The Tower-of-Jewels, Echium wildpretii, is a stunning plant that adds to the beauty of our spring display at Longwood Gardens. This plant is known for its towering height and striking appearance, earning it the nickname “tower-of-jewels.” Although it stands at a considerable height, its tiny salmon-colored flowers are what make it truly magnificent. As each cluster of flowers blooms gracefully along the plant, the stems stick out as if dancing from the tiny flowers, turning this tower-of-jewels into a whimsical display of beauty.
The Tower of Jewels is situated on the country island of Tenerife, located just off the coast of Morocco. Despite its small size, the island stretches 20 miles from north to south and 30 miles from east to west. Interestingly, the plant’s native island boasts various significant climates. Echium wildpretii thrives at elevations ranging from 4,200 to 6,500 feet above sea level, in the sub-alpine zone. Yoko Arakawa captured a photo of this beautiful plant.
The E. widrpretii is thriving in its natural habitat on the Canary Islands, as captured in a photo by Yoko Arakawa.
The Echoium wildpretii is a monocarpic plant that blooms from late May to June and is pollinated by bee-like insects. It is classified as a biennial plant since it typically flowers in its second year, depending on the length of cold treatment. In the wild, it will bloom in late May or June and then transform into skeleton-like spikes after flowering and setting seed due to the island’s dry climate. Photo credit goes to Yoko Arakawa.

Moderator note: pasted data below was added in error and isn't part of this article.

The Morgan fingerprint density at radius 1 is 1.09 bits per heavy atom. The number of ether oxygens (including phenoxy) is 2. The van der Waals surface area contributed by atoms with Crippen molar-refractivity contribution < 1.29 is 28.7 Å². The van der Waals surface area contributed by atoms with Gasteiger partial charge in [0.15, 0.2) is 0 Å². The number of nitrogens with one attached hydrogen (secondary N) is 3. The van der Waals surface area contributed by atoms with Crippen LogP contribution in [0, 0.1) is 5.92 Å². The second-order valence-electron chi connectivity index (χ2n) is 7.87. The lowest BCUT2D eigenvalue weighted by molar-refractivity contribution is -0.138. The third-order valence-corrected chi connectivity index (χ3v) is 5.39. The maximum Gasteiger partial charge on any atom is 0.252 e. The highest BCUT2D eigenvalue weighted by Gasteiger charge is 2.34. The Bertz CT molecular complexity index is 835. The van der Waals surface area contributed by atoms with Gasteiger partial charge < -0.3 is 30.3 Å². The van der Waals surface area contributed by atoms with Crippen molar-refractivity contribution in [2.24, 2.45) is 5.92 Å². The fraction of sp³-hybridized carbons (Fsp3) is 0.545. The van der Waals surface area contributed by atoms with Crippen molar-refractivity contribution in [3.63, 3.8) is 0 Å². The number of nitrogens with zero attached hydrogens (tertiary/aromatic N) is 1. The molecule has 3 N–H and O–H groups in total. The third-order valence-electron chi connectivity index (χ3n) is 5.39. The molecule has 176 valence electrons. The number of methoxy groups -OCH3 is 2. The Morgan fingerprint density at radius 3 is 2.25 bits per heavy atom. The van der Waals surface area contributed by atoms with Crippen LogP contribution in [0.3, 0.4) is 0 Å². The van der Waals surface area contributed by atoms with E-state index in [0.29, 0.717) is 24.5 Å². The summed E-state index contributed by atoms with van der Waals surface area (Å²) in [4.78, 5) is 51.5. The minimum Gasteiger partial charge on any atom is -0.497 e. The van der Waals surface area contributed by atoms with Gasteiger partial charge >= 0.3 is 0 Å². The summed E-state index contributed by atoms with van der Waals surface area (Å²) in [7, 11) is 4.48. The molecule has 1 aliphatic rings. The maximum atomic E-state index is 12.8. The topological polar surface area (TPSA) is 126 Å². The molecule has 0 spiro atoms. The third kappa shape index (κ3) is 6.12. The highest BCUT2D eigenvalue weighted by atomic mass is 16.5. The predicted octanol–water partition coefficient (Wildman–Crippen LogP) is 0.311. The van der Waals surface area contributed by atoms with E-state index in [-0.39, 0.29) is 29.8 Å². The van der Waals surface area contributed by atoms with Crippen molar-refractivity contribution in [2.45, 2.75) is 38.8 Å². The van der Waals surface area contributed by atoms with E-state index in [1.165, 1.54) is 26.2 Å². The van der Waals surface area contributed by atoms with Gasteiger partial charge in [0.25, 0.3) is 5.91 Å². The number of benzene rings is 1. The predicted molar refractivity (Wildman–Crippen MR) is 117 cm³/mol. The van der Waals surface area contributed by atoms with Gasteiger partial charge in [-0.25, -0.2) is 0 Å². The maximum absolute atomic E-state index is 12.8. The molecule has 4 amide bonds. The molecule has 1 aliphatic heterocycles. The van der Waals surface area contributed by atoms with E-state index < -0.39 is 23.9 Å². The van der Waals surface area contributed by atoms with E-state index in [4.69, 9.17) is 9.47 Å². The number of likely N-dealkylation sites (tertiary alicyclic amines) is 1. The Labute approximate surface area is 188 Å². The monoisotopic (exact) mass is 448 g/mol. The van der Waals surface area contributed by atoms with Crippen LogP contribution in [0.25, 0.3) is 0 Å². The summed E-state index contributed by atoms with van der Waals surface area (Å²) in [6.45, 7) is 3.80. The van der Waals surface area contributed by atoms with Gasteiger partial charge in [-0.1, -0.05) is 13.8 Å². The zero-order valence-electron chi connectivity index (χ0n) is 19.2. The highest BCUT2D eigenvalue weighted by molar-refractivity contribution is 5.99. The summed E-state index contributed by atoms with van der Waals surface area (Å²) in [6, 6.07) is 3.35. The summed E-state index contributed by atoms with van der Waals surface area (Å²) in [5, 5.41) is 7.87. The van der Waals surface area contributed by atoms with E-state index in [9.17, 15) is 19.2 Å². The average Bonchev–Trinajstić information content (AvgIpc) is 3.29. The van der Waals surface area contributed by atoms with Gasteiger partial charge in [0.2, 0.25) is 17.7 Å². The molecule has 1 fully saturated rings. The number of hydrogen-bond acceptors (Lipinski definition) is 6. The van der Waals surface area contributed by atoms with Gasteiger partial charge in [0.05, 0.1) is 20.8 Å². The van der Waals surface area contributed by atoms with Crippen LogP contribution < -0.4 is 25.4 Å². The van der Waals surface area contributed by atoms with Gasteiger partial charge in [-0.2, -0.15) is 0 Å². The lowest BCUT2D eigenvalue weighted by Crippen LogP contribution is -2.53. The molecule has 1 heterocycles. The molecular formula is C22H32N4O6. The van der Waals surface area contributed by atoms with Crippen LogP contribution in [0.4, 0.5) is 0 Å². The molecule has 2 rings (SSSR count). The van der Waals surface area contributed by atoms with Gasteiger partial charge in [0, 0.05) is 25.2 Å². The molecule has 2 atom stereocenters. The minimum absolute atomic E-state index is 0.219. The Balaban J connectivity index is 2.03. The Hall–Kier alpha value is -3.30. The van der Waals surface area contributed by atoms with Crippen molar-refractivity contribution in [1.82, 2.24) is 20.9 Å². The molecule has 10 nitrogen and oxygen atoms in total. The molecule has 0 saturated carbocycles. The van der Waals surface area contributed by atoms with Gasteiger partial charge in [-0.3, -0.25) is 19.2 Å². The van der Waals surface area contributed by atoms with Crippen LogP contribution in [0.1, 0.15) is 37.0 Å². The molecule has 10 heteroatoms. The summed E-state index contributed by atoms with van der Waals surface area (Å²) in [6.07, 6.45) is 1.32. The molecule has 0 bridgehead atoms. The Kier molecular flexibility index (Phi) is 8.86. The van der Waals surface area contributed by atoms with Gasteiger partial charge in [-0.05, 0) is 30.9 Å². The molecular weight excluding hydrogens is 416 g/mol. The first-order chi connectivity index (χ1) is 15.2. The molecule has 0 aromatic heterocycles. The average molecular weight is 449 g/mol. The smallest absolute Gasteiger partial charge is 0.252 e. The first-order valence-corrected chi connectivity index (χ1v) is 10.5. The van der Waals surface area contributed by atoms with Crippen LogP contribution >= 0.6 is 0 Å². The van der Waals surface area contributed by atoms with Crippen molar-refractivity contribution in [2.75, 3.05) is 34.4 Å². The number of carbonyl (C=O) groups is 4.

In the landscape of Santa Catalina Island, plants of Echium grow upward. Even when they are dead, Echium wildpretii can be described as having a graceful beauty. According to our records, the first seeds of Echium came to Longwood in 1983. It took years of extensive research on how to best grow this remarkable plant until it was first displayed in Longwood’s Conservatory in 1991. Now, more than two decades later, the tall tower-of-jewels has become essential to our spring display. Growing Echium at Longwood presents quite a challenge when compared to the plant’s natural habitat – with rocky and volcanic soil slopes, dry, hot summers, and wet, cold winters – our hot, humid summers, and cold, dark winters pose quite a challenge. Since it takes about 15-16 months to flower, we begin growing the plant from seeds more than a year ahead of time. Our gardeners then carefully monitor the plants’ growth to ensure we have a beautiful display for the spring.
In the propagation house, we have E. widgerii seeds that look drastically different from the mature Echium plants that go into our displays. The twin leaf seedlings have rounded and spotty leaves. We continue to grow the Echium through summer and into fall in our greenhouses. As they grow, we plant them in larger pots. At its largest, an Echium widgerii plant will fill a 7-gallon pot. Photo credit goes to Yoko Arakawa.
Before blooming, echium plants go through a growing process in the greenhouse. While they are exquisite at all stages of growth, producing flowers makes them exceptionally magnificent and highly anticipated. Just before blooming, the plants resemble a silver fountain, with their thin whitish leaves extending outward. To encourage the plants to set flower buds, we subject them to a cold period (around 45 to 55 degrees Fahrenheit) for four to six weeks minimum. This is meant to simulate the winter climate. By February, the plants start spiking in preparation for flowering.
Here is a sign that a flower is about to bloom. The photo was taken by Yoko Arakawa. The center of the plant starts twisting beautifully like a little whirlpool signaling the upcoming bloom. Soon after, Echium wildpretii flowers turn into a true tower of jewels and are planted into the beds of our Conservatory.
The addition of large pink flower spikes brings unique interest to the spring display. Make sure to take note of this exceptional plant from the Canary Islands that can only be viewed during Spring Blooms as you walk through the Conservatory in the coming days and weeks. Photo credit goes to Yoko Arakawa.